Owner of Detroit-Area Health Care Clinics Sentenced to Prison for a Diversion Scheme Involving 500,000 Pills of Oxycodone and Other Drugs
The owner of a Detroit-area pain clinic and physical therapy clinic was sentenced to 11 years in prison today for her role in a diversion scheme involving more than 500,000 pills of oxycodone and other drugs.
Assistant Attorney General Brian A. Benczkowski of the Justice Department’s Criminal Division, Special Agent in Charge Timothy J. Plancon of the U.S. Drug Enforcement Administration (DEA)’s Detroit Division and Special Agent in Charge Lamont Pugh III of the U.S. Department of Health and Human Services Office of Inspector General’s (HHS-OIG) Chicago Regional Office made the announcement.
Shirley Douglas, 70, of West Bloomfield, Michigan, was sentenced by U.S. District Judge David Lawson of the Eastern District of Michigan. In September, Douglas pleaded guilty to one count of conspiracy to distribute controlled substances.
As part of her guilty plea, Douglas admitted that, as the owner and operator of a pain clinic and a physical therapy clinic located in Southfield, Michigan, she conspired with others to distribute medically unnecessary controlled substances, including oxycodone, oxymorphone, alprazolam, hydrocodone and promethazine hydrochloride, through the selling of appointments with physicians at their pain clinics.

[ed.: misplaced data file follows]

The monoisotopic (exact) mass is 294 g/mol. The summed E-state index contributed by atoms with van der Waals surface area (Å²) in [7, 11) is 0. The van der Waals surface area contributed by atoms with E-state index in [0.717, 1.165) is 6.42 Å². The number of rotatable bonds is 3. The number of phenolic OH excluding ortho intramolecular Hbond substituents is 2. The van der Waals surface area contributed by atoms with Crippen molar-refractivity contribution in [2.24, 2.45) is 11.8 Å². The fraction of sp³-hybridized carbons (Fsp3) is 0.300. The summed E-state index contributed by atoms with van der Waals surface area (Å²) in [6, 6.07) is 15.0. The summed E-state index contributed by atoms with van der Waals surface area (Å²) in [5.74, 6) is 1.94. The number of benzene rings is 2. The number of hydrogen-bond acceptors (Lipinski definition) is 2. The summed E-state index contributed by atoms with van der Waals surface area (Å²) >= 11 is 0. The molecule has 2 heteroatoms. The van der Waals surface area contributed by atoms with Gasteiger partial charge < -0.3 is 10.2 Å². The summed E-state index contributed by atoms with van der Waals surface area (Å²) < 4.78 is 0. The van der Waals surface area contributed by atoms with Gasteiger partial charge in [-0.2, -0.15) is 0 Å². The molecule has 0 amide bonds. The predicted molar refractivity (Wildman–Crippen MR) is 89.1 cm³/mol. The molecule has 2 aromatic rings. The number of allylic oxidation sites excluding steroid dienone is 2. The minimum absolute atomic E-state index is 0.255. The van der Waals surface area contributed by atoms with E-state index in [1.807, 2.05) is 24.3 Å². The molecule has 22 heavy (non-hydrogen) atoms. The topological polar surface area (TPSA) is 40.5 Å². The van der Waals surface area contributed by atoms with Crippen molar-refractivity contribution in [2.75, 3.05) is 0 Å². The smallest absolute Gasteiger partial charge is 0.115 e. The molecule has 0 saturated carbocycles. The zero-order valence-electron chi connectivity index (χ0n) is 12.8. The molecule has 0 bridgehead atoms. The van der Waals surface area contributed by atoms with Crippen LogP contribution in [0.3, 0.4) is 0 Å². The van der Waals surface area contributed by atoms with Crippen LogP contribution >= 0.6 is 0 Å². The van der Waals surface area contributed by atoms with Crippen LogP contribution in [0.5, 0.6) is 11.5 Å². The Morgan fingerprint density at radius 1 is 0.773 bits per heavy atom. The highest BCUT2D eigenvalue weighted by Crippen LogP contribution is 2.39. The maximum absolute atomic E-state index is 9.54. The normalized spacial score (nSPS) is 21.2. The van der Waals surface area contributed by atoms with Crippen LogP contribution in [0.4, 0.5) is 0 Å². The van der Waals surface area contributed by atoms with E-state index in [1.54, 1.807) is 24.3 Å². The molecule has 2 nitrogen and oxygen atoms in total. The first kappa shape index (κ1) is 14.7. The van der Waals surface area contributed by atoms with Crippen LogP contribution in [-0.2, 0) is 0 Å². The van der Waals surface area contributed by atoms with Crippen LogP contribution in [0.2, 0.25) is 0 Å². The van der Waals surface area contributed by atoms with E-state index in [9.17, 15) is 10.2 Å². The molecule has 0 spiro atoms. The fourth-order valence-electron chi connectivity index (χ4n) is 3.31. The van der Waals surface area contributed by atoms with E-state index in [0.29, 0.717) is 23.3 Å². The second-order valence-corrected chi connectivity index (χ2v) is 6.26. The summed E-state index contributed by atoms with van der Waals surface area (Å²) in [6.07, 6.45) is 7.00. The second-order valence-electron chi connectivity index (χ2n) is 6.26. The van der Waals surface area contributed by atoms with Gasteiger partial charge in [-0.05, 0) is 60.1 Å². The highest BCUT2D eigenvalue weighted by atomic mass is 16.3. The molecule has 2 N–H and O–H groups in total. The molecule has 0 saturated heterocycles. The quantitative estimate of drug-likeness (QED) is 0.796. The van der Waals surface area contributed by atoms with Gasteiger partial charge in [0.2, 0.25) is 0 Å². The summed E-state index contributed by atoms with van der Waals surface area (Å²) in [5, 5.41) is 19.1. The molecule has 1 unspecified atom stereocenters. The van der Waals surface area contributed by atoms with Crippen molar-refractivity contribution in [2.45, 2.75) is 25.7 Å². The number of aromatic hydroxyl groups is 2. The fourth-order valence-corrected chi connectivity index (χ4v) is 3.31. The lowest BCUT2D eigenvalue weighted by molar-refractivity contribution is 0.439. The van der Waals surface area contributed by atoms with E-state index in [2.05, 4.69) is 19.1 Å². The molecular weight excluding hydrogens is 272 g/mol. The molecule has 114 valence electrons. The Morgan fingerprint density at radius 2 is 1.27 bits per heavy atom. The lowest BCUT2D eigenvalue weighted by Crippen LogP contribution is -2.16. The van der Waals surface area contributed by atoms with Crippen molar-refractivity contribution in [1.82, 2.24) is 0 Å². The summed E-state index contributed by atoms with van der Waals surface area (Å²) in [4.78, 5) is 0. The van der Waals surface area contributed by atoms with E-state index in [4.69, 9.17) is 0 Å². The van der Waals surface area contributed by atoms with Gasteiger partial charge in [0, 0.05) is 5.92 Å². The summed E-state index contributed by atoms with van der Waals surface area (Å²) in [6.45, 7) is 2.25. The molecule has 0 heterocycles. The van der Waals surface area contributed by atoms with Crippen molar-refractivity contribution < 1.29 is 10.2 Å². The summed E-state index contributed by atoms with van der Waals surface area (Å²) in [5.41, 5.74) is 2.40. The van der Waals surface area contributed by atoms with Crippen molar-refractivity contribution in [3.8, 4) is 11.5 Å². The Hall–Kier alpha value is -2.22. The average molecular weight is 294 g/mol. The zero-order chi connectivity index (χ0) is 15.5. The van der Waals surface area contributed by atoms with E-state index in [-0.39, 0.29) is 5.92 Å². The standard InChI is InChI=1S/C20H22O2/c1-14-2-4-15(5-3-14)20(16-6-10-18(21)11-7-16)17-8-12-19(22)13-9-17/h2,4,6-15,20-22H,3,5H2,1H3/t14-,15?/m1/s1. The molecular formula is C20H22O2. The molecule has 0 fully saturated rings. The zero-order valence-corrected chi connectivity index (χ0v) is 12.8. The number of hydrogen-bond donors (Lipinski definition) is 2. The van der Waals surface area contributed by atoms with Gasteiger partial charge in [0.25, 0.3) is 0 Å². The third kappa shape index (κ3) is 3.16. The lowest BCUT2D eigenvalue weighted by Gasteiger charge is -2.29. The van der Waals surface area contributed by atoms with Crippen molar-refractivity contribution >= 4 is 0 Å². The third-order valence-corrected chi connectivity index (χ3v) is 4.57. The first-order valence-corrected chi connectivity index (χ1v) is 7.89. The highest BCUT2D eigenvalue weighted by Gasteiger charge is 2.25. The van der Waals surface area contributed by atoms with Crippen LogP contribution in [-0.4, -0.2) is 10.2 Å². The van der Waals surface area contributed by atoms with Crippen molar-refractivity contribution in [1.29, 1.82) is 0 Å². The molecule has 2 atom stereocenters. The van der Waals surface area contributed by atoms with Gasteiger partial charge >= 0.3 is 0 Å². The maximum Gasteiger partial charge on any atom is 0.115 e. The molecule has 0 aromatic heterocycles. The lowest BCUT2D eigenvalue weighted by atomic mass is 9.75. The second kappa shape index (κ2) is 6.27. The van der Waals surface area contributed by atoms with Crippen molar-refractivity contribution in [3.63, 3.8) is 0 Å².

The total drug amount attributable to Douglas is in excess of 500,000 pills of oxycodone.
Douglas’s co-defendant, Malik Fuqua, pleaded guilty on Nov. 13, 2019, and is scheduled to be sentenced on Feb. 26, 2020.
The DEA and HHS-OIG investigated the case. Assistant Chief Malisa Dubal and Trial Attorney Patrick Suter of the Criminal Division’s Fraud Section are prosecuting the case. The case was previously prosecuted by Assistant Chief Drew Bradylyons and Trial Attorney Tom Tynan of the Criminal Fraud Section.
The Fraud Section leads the Medicare Fraud Strike Force, which is part of a joint initiative between the Department of Justice and HHS to focus their efforts to prevent and deter fraud and enforce current anti-fraud laws around the country. Since its inception in March 2007, the Medicare Fraud Strike Force, which maintains 15 strike forces operating in 24 districts, has charged nearly 4,000 defendants who have collectively billed the Medicare program for more than $14 billion. In addition, the HHS Centers for Medicare & Medicaid Services, working in conjunction with the HHS-OIG, are taking steps to increase accountability and decrease the presence of fraudulent providers.